Cannes Lions owner Ascential to split in two, Phil Thomas to be CEO

Duncan Painter moves to lead digital commerce business

Clockwise from the left: Cannes Lions, Phil Thomas and Duncan Painter
Clockwise from the left: Cannes Lions, Phil Thomas and Duncan Painter

Ascential, the British owner of Cannes Lions, has told investors it plans to split in two and spin off its digital commerce business into a separate US-listed company.

Duncan Painter, the long-serving chief executive of Ascential, who floated the company on the UK stock market in 2016, will become CEO of the digital commerce business. Scott Forbes, the chair of Ascential, will also move to become chair of the digital commerce business.

Phil Thomas, who already oversees Cannes Lions as CEO of Ascential Intelligence and Events, will succeed Painter and become CEO of Ascential.

Rita Clifton, currently senior independent director of Ascential and a former chair of Interbrand, will succeed Forbes as chair of Ascential.

In addition, Ascential plans to put WGSN, its digital trends business, up for sale.

Ascential’s restructure and split is the result of a strategic review, which began in April 2022. Typically, a company will consider selling some or all of its assets during such a review.

The board said it made sense to separate its assets in what it called a “a series of interdependent transactions”, which will “better position each business to independently pursue and achieve their growth ambitions, while also realising the best near- and long-term value for shareholders”.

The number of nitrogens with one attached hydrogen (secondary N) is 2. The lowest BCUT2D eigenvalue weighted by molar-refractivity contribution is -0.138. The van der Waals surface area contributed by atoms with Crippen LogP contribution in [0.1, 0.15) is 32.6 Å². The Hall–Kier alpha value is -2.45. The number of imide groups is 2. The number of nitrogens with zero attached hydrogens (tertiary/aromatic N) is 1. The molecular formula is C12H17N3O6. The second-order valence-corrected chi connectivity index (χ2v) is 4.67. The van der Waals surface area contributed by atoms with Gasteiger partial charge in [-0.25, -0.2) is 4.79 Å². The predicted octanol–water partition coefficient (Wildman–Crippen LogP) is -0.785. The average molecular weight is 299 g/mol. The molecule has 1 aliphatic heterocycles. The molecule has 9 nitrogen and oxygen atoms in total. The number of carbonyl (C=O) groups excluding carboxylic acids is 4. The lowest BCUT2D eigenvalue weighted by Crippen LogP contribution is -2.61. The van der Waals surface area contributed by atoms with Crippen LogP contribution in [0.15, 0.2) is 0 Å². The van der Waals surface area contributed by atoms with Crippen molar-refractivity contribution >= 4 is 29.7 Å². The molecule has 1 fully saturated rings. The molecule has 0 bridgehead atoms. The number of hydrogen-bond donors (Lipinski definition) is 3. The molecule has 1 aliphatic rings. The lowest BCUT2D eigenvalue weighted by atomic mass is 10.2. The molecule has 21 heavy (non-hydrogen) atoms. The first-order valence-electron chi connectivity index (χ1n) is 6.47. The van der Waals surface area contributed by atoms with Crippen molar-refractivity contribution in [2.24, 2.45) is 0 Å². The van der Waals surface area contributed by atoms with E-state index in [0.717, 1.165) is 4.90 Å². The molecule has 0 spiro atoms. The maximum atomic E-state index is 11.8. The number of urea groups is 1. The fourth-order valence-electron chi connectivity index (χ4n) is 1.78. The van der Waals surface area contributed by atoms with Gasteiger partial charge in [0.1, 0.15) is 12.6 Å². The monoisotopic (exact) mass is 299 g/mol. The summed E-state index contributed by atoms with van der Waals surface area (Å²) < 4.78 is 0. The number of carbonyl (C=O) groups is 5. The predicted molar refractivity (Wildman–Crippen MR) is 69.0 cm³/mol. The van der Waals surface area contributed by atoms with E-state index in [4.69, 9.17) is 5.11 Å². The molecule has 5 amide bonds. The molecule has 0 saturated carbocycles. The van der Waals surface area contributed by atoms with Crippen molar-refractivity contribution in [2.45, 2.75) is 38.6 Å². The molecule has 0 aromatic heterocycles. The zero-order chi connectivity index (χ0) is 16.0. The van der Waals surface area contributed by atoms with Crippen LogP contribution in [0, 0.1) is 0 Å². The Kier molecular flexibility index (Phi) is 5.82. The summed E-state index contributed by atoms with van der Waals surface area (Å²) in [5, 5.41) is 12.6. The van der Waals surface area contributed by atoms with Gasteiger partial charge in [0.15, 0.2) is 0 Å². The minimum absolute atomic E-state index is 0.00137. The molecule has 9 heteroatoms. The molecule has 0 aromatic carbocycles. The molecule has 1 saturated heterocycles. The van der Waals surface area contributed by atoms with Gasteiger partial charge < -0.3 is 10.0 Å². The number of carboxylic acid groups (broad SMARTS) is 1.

Ascential listed a series of benefits from its proposal:glob

  • Enable the return of a significant proportion of WGSN sale proceeds to shareholders;
  • Provide growth capital for all of the Group’s businesses;
  • Better enable digital commerce to attract and retain talent, have its own currency for M&A and ultimately open up incremental pools of capital;
  • Position a well-capitalised events business, comprising some of the best assets in the industry, being Money20/20 and Lions, including Warc, for continued success as a high-quality, independent UK-listed business.

Ascential’s shares jumped more than 20 per cent on the news.

Thomas is a well-known figure in UK and global advertising whose career dates back to the days of Emap, the publishing and radio group, which was one of the biggest names in UK media in the 1990s and 2000s. He started in journalism as editor of Empire and then managing director of FHM.

Emap split its consumer and B2B businesses in two in 2007; the latter eventually became Ascential under Painter’s leadership.

Painter has radically reshaped Ascential, disposing of many of its publishing assets and expanding in digital commerce, in particular.

He already had a record as an entrepreneur, having founded the consumer intelligence business ClarityBlue, which was bought by Experian. He went on to work for Sky.

Ascential added in an update to shareholders that its 2022 revenue and profit were “ahead of the top end of the range of market expectations” in all of its business segments.

The marketing segment had “significant growth with the strong return of the Cannes Lions international festival of creativity to Cannes [after two years without face-to-face events], where revenue exceeded pre-pandemic levels supported by double-digit growth from Warc’s subscription business”.

Ascential also owns Spikes, the leading advertising awards in Asia, in a joint venture with Haymarket, the owner of Campaign UK.

This article first made an appearance on Campaign UK.